Shula is one of several coaches who have been accused of warning players that they would be cut if they didn't take painkillers to return to the field.
BRENDAN SMIALOWSKI/AFP/Getty Images
By Steve DelVecchio
Hundreds of former NFL players have filed another lawsuit alleging that doctors, trainers and medical staffs from all 32 NFL teams pumped players full of painkillers to keep them on the field without taking their long-term health into consideration.
A similar lawsuit that was filed last year around this time was dismissed in December after a judge ruled that the collective bargaining agreement between the NFL and the NFL Players Association was designed to resolve such issues. This time, all 32 teams have been named specifically in addition to several former head coaches and assistants.
“This lawsuit alleges intentional activity by the teams, not negligence,” plaintiffs’ attorney Steve Silverman explained. “It’s another part of a unified effort to provide health care and compensation to the thousands of former players who have been permanently injured or died as a result of playing professional football.”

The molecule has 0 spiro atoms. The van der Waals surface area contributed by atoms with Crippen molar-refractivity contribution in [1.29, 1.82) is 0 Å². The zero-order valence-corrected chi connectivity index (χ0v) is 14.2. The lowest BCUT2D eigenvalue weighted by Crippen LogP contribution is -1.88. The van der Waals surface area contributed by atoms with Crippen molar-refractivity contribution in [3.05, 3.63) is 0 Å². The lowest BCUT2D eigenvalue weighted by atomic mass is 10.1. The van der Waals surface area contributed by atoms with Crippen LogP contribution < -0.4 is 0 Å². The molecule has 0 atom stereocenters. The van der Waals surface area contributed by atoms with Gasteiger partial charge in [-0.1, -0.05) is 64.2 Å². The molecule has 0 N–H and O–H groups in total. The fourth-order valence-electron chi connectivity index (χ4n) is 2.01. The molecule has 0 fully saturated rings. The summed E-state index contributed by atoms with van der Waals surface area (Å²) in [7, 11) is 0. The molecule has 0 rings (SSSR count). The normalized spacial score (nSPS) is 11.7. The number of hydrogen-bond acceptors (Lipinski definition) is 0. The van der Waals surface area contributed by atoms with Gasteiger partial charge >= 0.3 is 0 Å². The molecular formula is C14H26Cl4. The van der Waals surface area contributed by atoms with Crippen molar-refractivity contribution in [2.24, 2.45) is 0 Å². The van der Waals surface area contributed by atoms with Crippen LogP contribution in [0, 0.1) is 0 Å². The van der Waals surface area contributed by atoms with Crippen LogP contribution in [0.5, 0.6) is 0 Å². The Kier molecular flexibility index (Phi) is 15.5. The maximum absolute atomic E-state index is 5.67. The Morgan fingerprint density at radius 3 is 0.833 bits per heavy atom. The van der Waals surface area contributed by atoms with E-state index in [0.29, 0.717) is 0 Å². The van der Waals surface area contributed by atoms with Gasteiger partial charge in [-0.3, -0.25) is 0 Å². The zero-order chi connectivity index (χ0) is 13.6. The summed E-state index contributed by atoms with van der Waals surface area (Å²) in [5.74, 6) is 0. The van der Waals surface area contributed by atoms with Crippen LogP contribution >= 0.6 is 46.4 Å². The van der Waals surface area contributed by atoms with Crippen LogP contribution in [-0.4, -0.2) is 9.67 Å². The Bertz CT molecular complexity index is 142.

We don’t know if Shula ever broke any rules that would compromise the integrity of the game, but being accused of threatening to cut players if they didn’t take painkillers is not a good look. It may not be true, but Shula has had no problem throwing shade at the Patriots anytime they’re accused of something.
As Dave Portnoy of Barstool Sports notes, Shula would likely point to the fact that all 32 teams are named in the lawsuit. Some would argue that if you combed through text messages and emails from all 32 NFL teams and their equipment managers you would almost certainly learn that the Patriots aren’t the only ones bending the rules.
Shula is an old, crotchety hypocrite — just like his 1972 Dolphins.